Lincoln's Nelnet Involved in a Coming Student Loan Battle
Student loans and grants are waiting in the wings in Washington.
It's a big issue in a college town.
Especially if one of the titans in the college loan industry is headquartered right here.
In the stack of legislation backed up behind health care reform is President Barack Obama's proposal to convert a hybrid college loan structure into a unitary system of direct government loans.
The Obama plan has passed its House test and is awaiting a tougher Senate exam.
Obama wants to use the "savings" derived from his proposed change to increase and expand Pell grants, opening the door to a college education for more students with modest resources.
The private student loan industry is fighting the president's plan and offering a compromise of its own.
In the center of this arena is Nelnet, a student loan giant with headquarters in Lincoln. The company employs 900 people here.
Its annual Lincoln payroll is an eye-popping $33 million.
Add to that local purchases, infrastructure investments, taxes.
Although Nelnet firmly opposes the Obama proposal, the company has taken transformative steps to survive and thrive in the future, whatever Congress decides to do.
"We have positioned ourselves to be fine, no matter what happens," says Jeff Noordhoek, president of Nelnet.
In recent years, Nelnet has diversified into a company offering a host of education-related products and services in addition to federal student loans.
Last June, Nelnet was one of four lenders awarded a lucrative five-year federal contract to service direct student loans the government has assumed.
This is big bucks.
Not only nationally and for Nelnet, but in terms of individual student debt.
University of Nebraska-Lincoln students who acquired student debt at UNL and received an undergraduate degree last May walked out with a diploma and an average $17,551 student debt.
Under the standard repayment plan, they will pay $201.39 a month for the next 10 years.
And, at the end of it, they will have paid $24,166.80 in principal and interest.
If that lesson in compound interest is a little jarring, the figures for Law College graduates are even more bracing.
Average student debt for 2009 UNL Law College graduates who borrowed as an undergraduate or law student while at UNL was $49,698.
Steel yourself now: $571.93 a month for the next 120 months. Total principal and interest: $68,631.60.
In addition to those student debt figures, there often are additional family student loans on top of it.
This is big business.
More than $100 million was loaned to UNL students and their parents last school year.
The resulting debt represents a big obligation for individual students that will influence -- and sometimes change, disrupt or delay -- decisions in their lives.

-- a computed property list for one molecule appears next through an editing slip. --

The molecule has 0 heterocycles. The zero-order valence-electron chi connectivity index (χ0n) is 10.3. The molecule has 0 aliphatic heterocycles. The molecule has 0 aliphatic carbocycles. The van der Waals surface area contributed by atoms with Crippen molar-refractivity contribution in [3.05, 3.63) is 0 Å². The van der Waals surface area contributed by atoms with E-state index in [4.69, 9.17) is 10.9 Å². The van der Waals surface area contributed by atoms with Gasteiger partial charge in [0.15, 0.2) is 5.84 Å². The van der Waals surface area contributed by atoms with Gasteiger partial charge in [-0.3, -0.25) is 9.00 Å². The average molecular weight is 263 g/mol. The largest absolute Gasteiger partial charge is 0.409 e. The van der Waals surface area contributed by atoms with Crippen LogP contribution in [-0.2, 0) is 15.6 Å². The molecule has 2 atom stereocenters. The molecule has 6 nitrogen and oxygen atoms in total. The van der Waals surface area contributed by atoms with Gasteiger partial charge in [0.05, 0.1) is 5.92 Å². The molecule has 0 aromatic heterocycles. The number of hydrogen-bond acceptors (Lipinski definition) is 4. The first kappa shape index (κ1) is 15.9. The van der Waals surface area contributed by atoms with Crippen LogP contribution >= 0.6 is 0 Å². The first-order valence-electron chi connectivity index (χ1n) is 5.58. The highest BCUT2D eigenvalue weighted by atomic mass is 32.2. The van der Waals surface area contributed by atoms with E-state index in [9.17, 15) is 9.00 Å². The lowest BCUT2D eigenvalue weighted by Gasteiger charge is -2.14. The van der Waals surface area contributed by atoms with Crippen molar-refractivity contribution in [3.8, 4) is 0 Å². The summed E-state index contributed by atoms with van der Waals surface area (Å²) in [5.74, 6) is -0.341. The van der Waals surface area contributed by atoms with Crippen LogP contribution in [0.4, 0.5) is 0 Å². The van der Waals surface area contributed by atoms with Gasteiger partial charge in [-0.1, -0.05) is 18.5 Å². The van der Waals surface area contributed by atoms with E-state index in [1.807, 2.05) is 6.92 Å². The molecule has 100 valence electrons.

But it's also an investment.
"I tell (undergraduate) students it's a car that won't rust out," says Craig Munier, director of scholarships and financial aid at UNL.
Achieving a college degree will yield an estimated $1 million more in lifetime earnings than the amount earned by those who gain only a high school education, according to studies that Munier cites.
"There's good borrowing and bad borrowing," he says.
Back to Nelnet.
What if the president's plan is approved?
"It's a mixed bag for us," Noordhoek says.
"Short-term, a net negative. A push long-term."
If Obama's plan is adopted by Congress, some positions at Nelnet -- including front-end jobs originating loans -- would disappear, while the number of jobs servicing loans would grow.
"There will be winners and losers," Noordhoek says.
"The vast majority of lenders in the industry would be eliminated."
Nelnet's favorable positioning does not erase its staunch opposition to the Obama proposal.
Private sector jobs would be lost, Noordhoek says. Companies would fail.
"We believe choice and competition is essential," he says.
It's the same philosophical argument the Obama administration makes in pushing for health care reform, he suggests.
"Here, we already have a government option and a private option," Noordhoek says.
The current student loan system wastes taxpayer money on subsidies for private lenders when those funds could be used to increase access to college, Obama argues.
"Tax dollars (should) go directly to help students pay for tuition, not to pad the profits of private lenders," the president said in remarks at the White House last April.
Federal Family Education Loans, the student loans administered in the private sector, come with "a big government subsidy," Obama said, while the government assumes the risk.
Tens of billions of dollars could be recaptured over the next 10 years to pay for expansion of Pell grants, the president says.
The 10-year estimate from the Congressional Budget Office is $87 billion.
Most of that would be plowed into Pell grants that go to low-income students based on need.
The House bill would increase the maximum annual Pell grant from $5,350 to $5,550 in 2010 and to $6,900 by 2019.
Those figures also would be linked to inflationary increases in the future.
The House Education and Labor Committee argues that the bill would continue to secure a vital role for the private sector.